If the decision is taken to begin a disciplinary process, this should be fair and further information can be found on our post about disciplinary action. We strongly recommend that legal advice is taken prior to taking any action.
Do employers need to be wary of employee’s whistleblowing?
If an employee makes it clear to their employer that they cannot return to work because they are concerned about their health and safety, this could amount to whistleblowing. It is important for an employer to tread carefully, as an employer should not penalise an employee for whistleblowing, or making a protected disclosure.
An employee may state that they are not attending work because it is not safe to do so. It may amount to a protected disclosure if an employee states that they consider that someone’s health and safety is likely to be endangered.
The employer should distinguish between the employee disclosing that their health and/or safety may be in danger, and the employee refusing to work. They should listen to the employee’s concerns and address them, and if the employer does decide to withhold the employee’s salary or instigate disciplinary proceedings, it should be clear that this is in relation to the employee failing to attend work and not because they raised concerns. Again, an employer should tread carefully when such action and we strongly recommend that legal advice is taken prior to taken any action.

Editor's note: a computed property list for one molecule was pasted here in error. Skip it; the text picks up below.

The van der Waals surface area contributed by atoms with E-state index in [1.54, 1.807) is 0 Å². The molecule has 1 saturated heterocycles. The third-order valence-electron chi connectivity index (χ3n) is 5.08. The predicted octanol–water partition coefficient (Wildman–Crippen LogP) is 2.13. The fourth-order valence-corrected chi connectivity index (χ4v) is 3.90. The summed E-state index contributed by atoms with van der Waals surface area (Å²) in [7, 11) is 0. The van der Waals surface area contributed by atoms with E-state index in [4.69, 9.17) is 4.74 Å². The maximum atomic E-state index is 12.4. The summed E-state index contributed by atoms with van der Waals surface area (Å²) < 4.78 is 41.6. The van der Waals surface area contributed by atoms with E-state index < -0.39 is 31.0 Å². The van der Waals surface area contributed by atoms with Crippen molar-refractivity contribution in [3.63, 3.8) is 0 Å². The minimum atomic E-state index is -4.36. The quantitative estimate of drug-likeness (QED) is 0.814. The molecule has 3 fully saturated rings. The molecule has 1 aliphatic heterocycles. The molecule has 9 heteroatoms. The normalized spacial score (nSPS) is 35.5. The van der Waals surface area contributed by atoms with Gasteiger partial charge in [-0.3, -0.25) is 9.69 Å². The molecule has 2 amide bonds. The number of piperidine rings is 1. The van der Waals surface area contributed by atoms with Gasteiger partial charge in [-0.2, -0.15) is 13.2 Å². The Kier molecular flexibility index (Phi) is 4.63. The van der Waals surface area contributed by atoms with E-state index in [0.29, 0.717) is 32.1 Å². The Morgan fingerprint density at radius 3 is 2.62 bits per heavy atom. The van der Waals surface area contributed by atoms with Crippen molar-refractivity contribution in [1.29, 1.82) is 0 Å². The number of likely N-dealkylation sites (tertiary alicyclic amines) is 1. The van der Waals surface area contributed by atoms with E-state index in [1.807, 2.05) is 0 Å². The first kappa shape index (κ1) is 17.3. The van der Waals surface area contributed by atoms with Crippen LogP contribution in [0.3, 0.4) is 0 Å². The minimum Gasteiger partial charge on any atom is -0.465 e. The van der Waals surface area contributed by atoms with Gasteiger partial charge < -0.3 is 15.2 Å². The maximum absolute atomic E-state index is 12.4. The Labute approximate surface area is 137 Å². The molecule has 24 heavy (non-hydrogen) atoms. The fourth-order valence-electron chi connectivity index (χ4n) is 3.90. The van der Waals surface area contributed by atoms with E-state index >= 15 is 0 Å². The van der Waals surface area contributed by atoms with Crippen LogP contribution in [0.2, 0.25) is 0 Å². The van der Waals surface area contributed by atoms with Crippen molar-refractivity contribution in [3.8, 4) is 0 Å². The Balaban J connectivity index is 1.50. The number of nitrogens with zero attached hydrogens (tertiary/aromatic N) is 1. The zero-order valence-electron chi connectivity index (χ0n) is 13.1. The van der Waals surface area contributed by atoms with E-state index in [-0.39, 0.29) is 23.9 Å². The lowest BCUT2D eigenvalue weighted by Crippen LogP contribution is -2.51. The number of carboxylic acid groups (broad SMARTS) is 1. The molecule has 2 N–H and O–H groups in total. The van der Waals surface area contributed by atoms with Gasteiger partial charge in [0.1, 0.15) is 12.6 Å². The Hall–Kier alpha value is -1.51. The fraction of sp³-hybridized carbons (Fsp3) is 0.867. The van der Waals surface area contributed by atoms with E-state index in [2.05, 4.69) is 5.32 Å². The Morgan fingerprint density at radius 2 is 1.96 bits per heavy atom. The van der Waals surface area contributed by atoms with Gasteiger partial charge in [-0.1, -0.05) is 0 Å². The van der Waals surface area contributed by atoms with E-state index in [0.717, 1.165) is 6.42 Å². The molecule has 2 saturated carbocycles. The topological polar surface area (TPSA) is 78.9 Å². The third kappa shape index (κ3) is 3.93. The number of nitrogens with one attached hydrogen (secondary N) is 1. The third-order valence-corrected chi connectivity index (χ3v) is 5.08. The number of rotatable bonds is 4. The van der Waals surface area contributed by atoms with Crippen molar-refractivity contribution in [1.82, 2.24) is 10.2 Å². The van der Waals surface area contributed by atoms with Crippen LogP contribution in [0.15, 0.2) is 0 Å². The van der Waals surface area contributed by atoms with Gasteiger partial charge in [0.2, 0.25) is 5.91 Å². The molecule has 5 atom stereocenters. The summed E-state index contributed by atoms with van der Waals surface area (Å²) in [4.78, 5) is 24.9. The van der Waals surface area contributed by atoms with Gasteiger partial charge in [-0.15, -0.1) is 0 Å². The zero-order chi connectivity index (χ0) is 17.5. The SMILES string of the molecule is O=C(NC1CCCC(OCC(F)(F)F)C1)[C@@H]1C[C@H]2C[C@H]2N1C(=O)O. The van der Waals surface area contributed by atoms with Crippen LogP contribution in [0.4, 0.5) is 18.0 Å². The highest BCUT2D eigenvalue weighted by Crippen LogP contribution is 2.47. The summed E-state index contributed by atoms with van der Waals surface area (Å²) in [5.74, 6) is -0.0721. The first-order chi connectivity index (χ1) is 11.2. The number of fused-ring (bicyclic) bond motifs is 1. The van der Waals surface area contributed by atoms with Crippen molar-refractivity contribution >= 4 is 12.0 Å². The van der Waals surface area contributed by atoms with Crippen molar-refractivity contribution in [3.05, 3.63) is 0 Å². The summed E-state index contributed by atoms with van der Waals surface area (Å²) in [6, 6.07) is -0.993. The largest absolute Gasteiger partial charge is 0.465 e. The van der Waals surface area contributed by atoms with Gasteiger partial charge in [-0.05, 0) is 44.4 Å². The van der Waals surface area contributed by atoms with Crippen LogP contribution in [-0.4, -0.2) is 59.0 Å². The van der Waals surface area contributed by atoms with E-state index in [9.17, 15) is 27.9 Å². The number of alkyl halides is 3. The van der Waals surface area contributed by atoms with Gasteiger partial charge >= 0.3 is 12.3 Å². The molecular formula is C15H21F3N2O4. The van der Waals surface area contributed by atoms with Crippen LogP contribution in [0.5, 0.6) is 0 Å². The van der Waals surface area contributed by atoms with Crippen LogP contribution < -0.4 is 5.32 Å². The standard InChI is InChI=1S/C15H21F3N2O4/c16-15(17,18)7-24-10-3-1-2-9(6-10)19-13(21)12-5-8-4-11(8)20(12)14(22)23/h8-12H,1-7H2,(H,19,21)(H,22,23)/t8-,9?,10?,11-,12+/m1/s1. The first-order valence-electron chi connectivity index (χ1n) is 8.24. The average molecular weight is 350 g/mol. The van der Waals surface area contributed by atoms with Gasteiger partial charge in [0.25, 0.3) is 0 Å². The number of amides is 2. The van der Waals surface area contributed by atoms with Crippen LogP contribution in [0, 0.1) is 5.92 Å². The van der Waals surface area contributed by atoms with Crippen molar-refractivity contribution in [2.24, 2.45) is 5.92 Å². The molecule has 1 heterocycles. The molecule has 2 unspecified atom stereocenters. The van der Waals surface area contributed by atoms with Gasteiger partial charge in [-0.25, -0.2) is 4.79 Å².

An employer may find the ACAS guidance on this matter useful, it can be found on the ACAS website.
Employers need to ensure that their whistleblowing policies are up to date and accessible to employees. It is important to make sure that managers are trained on these policies so that they are able to spot when an employee may be whistleblowing and to ensure that no detrimental or negative treatment is used.
What if an employee is refusing to work because they need have childcare issues?
If an employee raises that they are experiencing childcare issues and it is impacting their ability to work, the employer should firstly have a discussion with them and take into account their personal circumstances.
If an employee is unable to work due to childcare reasons they are able to request that they are placed under the Coronavirus Job Retention Scheme but employers can reject their request. Alternatively, an employee can request to use their annual leave or can request to take unpaid leave.
An employer should also handle these matters with care and should not put an employee at any detriment or dismiss an employee directly due to them exercising their right to time off for dependants and/or their right to take parental leave. We strongly recommend that legal advice is taken prior to taken any action.
Further information on this topic can be found on DAS Businesslaw. To find out if you have access to this resource, please consult your policy documentation or contact your insurance broker.
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Disclaimer: This information is for general guidance regarding rights and responsibilities and is not formal legal advice as no lawyer-client relationship has been created. Note that the information was accurate at the time of publication but laws may have since changed.